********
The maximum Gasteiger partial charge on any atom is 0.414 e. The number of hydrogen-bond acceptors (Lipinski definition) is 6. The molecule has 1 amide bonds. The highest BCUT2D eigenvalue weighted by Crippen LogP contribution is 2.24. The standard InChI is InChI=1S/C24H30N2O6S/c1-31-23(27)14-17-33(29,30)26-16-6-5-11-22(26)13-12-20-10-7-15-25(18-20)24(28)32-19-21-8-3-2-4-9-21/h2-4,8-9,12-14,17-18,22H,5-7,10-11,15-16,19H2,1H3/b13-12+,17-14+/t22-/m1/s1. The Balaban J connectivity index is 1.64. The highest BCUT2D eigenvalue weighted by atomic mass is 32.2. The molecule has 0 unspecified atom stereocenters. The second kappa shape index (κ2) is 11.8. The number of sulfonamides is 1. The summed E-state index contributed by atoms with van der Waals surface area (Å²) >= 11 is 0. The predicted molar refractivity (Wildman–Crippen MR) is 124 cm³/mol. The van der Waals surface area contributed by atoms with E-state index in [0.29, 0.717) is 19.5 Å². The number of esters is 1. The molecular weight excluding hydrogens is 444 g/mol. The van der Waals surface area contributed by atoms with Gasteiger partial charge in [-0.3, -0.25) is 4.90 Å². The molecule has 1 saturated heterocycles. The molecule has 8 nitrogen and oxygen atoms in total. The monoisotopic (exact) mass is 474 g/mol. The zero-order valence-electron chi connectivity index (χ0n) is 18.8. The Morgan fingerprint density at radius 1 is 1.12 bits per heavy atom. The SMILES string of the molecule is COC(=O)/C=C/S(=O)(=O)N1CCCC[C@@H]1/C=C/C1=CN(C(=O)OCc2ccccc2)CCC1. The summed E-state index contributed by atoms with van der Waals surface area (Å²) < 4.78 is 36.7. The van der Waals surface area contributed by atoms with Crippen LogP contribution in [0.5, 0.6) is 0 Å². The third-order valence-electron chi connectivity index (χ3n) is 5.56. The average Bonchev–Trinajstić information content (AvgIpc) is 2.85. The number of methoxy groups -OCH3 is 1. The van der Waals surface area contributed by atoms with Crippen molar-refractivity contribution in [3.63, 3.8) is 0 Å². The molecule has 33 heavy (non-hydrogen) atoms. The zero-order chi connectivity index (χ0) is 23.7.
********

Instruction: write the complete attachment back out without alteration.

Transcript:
The maximum Gasteiger partial charge on any atom is 0.414 e. The number of hydrogen-bond acceptors (Lipinski definition) is 6. The molecule has 1 amide bonds. The highest BCUT2D eigenvalue weighted by Crippen LogP contribution is 2.24. The standard InChI is InChI=1S/C24H30N2O6S/c1-31-23(27)14-17-33(29,30)26-16-6-5-11-22(26)13-12-20-10-7-15-25(18-20)24(28)32-19-21-8-3-2-4-9-21/h2-4,8-9,12-14,17-18,22H,5-7,10-11,15-16,19H2,1H3/b13-12+,17-14+/t22-/m1/s1. The Balaban J connectivity index is 1.64. The highest BCUT2D eigenvalue weighted by atomic mass is 32.2. The molecule has 0 unspecified atom stereocenters. The second kappa shape index (κ2) is 11.8. The number of sulfonamides is 1. The summed E-state index contributed by atoms with van der Waals surface area (Å²) >= 11 is 0. The predicted molar refractivity (Wildman–Crippen MR) is 124 cm³/mol. The van der Waals surface area contributed by atoms with E-state index in [0.29, 0.717) is 19.5 Å². The number of esters is 1. The molecular weight excluding hydrogens is 444 g/mol. The van der Waals surface area contributed by atoms with Gasteiger partial charge in [-0.3, -0.25) is 4.90 Å². The molecule has 1 saturated heterocycles. The molecule has 8 nitrogen and oxygen atoms in total. The monoisotopic (exact) mass is 474 g/mol. The zero-order valence-electron chi connectivity index (χ0n) is 18.8. The Morgan fingerprint density at radius 1 is 1.12 bits per heavy atom. The SMILES string of the molecule is COC(=O)/C=C/S(=O)(=O)N1CCCC[C@@H]1/C=C/C1=CN(C(=O)OCc2ccccc2)CCC1. The summed E-state index contributed by atoms with van der Waals surface area (Å²) < 4.78 is 36.7. The van der Waals surface area contributed by atoms with Crippen LogP contribution in [0.5, 0.6) is 0 Å². The third-order valence-electron chi connectivity index (χ3n) is 5.56. The average Bonchev–Trinajstić information content (AvgIpc) is 2.85. The number of methoxy groups -OCH3 is 1. The van der Waals surface area contributed by atoms with Crippen molar-refractivity contribution in [3.63, 3.8) is 0 Å². The molecule has 33 heavy (non-hydrogen) atoms. The zero-order chi connectivity index (χ0) is 23.7.